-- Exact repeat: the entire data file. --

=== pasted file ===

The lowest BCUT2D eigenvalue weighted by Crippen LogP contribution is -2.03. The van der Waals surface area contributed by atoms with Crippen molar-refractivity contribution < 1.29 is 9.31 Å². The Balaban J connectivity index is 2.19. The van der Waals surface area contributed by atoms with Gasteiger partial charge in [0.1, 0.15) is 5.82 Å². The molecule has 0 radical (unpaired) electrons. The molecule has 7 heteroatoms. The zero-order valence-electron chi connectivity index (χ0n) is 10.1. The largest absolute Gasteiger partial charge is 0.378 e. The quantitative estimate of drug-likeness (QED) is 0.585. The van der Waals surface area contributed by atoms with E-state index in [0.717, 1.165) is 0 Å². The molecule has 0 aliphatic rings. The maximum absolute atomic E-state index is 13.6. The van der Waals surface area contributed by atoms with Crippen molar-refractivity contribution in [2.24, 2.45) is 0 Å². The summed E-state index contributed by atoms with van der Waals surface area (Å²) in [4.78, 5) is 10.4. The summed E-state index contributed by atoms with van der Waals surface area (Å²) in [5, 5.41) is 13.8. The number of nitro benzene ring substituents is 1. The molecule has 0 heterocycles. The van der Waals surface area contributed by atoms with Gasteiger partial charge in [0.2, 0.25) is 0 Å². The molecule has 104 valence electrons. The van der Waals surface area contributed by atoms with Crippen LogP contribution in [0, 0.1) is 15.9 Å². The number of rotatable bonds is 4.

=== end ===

The lowest BCUT2D eigenvalue weighted by Crippen LogP contribution is -2.03. The van der Waals surface area contributed by atoms with Crippen molar-refractivity contribution < 1.29 is 9.31 Å². The Balaban J connectivity index is 2.19. The van der Waals surface area contributed by atoms with Gasteiger partial charge in [0.1, 0.15) is 5.82 Å². The molecule has 0 radical (unpaired) electrons. The molecule has 7 heteroatoms. The zero-order valence-electron chi connectivity index (χ0n) is 10.1. The largest absolute Gasteiger partial charge is 0.378 e. The quantitative estimate of drug-likeness (QED) is 0.585. The van der Waals surface area contributed by atoms with E-state index in [0.717, 1.165) is 0 Å². The molecule has 0 aliphatic rings. The maximum absolute atomic E-state index is 13.6. The van der Waals surface area contributed by atoms with Crippen molar-refractivity contribution in [2.24, 2.45) is 0 Å². The summed E-state index contributed by atoms with van der Waals surface area (Å²) in [4.78, 5) is 10.4. The summed E-state index contributed by atoms with van der Waals surface area (Å²) in [5, 5.41) is 13.8. The number of nitro benzene ring substituents is 1. The molecule has 0 heterocycles. The van der Waals surface area contributed by atoms with Gasteiger partial charge in [0.2, 0.25) is 0 Å². The molecule has 104 valence electrons. The van der Waals surface area contributed by atoms with Crippen LogP contribution in [0, 0.1) is 15.9 Å². The number of rotatable bonds is 4.